SEEKING MORE SAY

Bajunis want more resources, power and stronger voice

Records show Bajunis are about 150,000 but community members believe they are more than 500,000.

In Summary
  • The council, made of prominent figures from the community including former and current elected leaders, intends to fight for key resources and positions.
  • Mvita MP Abdulswamad is currently among senior politicians from the community.
Shariff Omar, Mvita MP Abdulswamad Nassir, ambassador Ali Abbas and former Lamu Governor Issa Timamy at the launch of the Bajuni council of elders at Royal Court Hotel in Mombasa on Thursday
MOBILISING: Shariff Omar, Mvita MP Abdulswamad Nassir, ambassador Ali Abbas and former Lamu Governor Issa Timamy at the launch of the Bajuni council of elders at Royal Court Hotel in Mombasa on Thursday
Image: JOHN CHESOLI

The Bajuni community who mostly live in Lamu county has formed a council of elders that will make key political, financial and social decisions for the minority group.

The council is made up of prominent figures from the community among them former and current elected leaders. It will fight for key resources and positions which it says should have been given to the community decades ago.

It is expected to make key political decisions especially in Mombasa and Lamu counties, where members of the community hold or are seeking political positions.

These include Mvita MP Abdulswamad Nassir who has set his eyes on the governor position in 2022.

Abdulswamad is the currently among senior politicians from the community.

It is believed the council will back his bid to succeed Governor Hassan Joho in Mombasa.

He said the Bajunis should look to the future and mould it in the best way possible from now.

“Let us not see only the bad in us. Let us also see the good in us. We have a duty to identify ourselves and value ourselves,” the MP said.

He said this is after a speaker during the launch of the council at Royal Court Hotel on Thursday said the Bajunis are among the poorest, most uneducated and drug-ravaged communities in the country.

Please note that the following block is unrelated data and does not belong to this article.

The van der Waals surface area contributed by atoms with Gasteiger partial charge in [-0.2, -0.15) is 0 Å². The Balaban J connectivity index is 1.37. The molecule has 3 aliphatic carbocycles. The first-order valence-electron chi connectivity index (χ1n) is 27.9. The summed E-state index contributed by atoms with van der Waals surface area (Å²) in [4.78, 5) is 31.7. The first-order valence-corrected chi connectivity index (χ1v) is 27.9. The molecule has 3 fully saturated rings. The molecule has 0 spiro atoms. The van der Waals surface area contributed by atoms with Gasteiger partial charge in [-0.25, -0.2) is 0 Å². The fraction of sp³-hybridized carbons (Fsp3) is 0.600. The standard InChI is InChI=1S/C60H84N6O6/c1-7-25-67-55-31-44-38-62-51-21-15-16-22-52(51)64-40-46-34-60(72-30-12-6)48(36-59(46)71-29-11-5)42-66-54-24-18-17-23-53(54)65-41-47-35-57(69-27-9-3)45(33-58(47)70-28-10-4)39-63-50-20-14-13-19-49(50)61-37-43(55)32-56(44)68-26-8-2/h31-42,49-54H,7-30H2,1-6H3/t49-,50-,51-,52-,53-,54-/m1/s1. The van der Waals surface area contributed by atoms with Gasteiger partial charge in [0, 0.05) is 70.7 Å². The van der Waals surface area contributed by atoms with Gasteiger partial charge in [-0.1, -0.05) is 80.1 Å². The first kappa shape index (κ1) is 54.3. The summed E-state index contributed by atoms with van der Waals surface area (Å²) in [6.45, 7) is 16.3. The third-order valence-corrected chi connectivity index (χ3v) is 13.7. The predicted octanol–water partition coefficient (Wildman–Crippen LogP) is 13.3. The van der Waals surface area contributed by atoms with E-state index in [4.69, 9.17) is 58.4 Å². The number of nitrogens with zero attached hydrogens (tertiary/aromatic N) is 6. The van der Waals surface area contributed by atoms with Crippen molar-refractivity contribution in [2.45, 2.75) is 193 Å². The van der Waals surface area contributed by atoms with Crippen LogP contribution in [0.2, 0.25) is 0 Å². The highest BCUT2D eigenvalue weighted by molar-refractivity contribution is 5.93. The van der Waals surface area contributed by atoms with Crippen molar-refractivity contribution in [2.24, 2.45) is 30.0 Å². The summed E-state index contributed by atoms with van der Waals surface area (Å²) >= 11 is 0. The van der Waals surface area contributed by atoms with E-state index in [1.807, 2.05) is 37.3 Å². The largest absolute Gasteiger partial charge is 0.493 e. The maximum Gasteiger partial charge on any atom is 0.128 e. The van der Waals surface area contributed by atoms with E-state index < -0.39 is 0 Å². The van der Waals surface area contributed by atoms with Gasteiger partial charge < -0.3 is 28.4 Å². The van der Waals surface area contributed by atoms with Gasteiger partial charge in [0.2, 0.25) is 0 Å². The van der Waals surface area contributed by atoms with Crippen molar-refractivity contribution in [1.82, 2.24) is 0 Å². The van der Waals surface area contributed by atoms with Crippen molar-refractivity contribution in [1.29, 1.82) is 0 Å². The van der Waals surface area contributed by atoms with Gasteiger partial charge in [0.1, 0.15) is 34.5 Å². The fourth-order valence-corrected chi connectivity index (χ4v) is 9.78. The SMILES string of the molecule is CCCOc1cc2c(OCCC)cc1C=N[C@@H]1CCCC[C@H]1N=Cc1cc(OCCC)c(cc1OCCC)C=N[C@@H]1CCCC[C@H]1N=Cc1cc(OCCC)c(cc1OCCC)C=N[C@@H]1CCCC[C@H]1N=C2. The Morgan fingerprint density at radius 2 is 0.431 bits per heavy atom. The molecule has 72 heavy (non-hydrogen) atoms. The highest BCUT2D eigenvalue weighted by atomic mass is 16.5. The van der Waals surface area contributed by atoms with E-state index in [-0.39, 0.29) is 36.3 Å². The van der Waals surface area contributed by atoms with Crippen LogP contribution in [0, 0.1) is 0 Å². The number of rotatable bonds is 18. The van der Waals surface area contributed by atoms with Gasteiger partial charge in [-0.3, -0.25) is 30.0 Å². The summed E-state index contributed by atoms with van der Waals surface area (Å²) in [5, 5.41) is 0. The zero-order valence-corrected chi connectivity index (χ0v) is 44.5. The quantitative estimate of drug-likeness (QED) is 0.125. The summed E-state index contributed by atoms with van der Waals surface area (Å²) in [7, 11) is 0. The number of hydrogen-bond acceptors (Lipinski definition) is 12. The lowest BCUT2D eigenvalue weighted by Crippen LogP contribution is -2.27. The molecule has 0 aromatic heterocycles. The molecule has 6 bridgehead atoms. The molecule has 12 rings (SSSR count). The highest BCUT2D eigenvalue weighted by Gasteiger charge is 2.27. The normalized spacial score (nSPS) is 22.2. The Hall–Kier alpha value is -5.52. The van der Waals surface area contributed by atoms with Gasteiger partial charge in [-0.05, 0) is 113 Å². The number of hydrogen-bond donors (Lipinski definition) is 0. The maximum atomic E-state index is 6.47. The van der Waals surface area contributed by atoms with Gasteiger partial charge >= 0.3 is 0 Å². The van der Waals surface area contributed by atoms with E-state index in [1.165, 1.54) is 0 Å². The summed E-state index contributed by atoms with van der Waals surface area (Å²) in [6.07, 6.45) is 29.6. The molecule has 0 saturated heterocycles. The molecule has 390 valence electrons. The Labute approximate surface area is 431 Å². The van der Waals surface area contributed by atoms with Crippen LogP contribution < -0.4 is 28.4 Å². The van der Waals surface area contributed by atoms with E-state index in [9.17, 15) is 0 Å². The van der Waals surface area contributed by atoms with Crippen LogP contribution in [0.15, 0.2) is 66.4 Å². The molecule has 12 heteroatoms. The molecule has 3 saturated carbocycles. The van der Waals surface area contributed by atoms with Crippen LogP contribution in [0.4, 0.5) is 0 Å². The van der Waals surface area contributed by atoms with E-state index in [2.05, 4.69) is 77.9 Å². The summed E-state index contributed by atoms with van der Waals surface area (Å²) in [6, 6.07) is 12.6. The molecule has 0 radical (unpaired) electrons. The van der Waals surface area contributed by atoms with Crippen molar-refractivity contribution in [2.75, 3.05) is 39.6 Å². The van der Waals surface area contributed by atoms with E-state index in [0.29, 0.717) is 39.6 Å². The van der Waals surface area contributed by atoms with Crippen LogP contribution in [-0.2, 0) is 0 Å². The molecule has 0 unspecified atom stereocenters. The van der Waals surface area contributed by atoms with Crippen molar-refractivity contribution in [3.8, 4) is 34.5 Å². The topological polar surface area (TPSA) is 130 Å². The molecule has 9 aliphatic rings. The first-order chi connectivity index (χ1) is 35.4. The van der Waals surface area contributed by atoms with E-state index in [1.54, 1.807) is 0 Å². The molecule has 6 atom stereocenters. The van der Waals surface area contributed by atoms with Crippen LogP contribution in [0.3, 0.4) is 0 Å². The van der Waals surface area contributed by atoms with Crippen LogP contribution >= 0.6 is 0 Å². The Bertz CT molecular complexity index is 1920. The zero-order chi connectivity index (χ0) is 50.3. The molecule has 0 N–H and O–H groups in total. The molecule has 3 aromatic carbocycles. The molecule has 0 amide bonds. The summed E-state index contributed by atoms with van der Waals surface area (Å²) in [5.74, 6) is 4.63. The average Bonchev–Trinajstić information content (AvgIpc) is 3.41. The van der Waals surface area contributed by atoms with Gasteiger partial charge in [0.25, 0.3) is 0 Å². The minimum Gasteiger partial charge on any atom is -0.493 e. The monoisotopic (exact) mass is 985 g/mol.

Nassir said in captain Ruweida Obo, who is the Lamu Woman Representative, they have the most experienced pilot in Kenya.

“We have many who have held our flag high,” he said.

Ambassador Ali Abbas, who was appointed chair of the council, said they aim to ensure the Bajuni community across the country makes major strides in education, health, economy and culture.

A major priority for the council is to lift the level of education of the community.

They say the community lags behind in terms of education and only a few of them have the required high levels of education.

“Most of our people’s level of education is low and we have to build their capacity so that this changes,” Abbas said.

He said the Bajunis who have high levels education did not school in Lamu.

Abbas said the economic situation of the community members in Lamu is poor.

Their main economic activity is fishing.

The Bajunis are found in Lamu, Mombasa, Kilifi, Nairobi and a few other counties in Kenya and in countries like the DRC.

According to records, the Bajuni population in Kenya is around 100,000 but prominent Bajunis including former Lamu Woman Representative Shakilla Abdalla believe they are more than 500,000.

“We, the Bajunis, were scattered after the Shifta wars where 18 of our villages in Lamu were destroyed. Our community members fled to different parts of the country and the world,” Abdalla said.

Most of the community members say they have been left out of key positions in government and development in their county.

“We want to ensure the Bajunis, like any other communities, have their voice and are recognised,” said Abbas, who has served as Kenyan ambassador to Kuwait and Iran.

Prominent figures who make the council or who attended the launch of council  include former Lamu Governor Issa Timamy, Mvita MP Abdulswamad Nassir, Lamu Woman Representative Ruweida Obo, Mohammed Hashim, engineer Nuru and lawyer Yusuf Abubakar.

Timamy said 70 per cent of the LAPSSET project is in Lamu yet there is no one from the county who sits on the project’s board.

“These are the issues we should be fighting for. We should demand a place on the board,” the former governor said.

Obo said the council should fight hard to ensure the community commands respect.

Edited by Henry Makori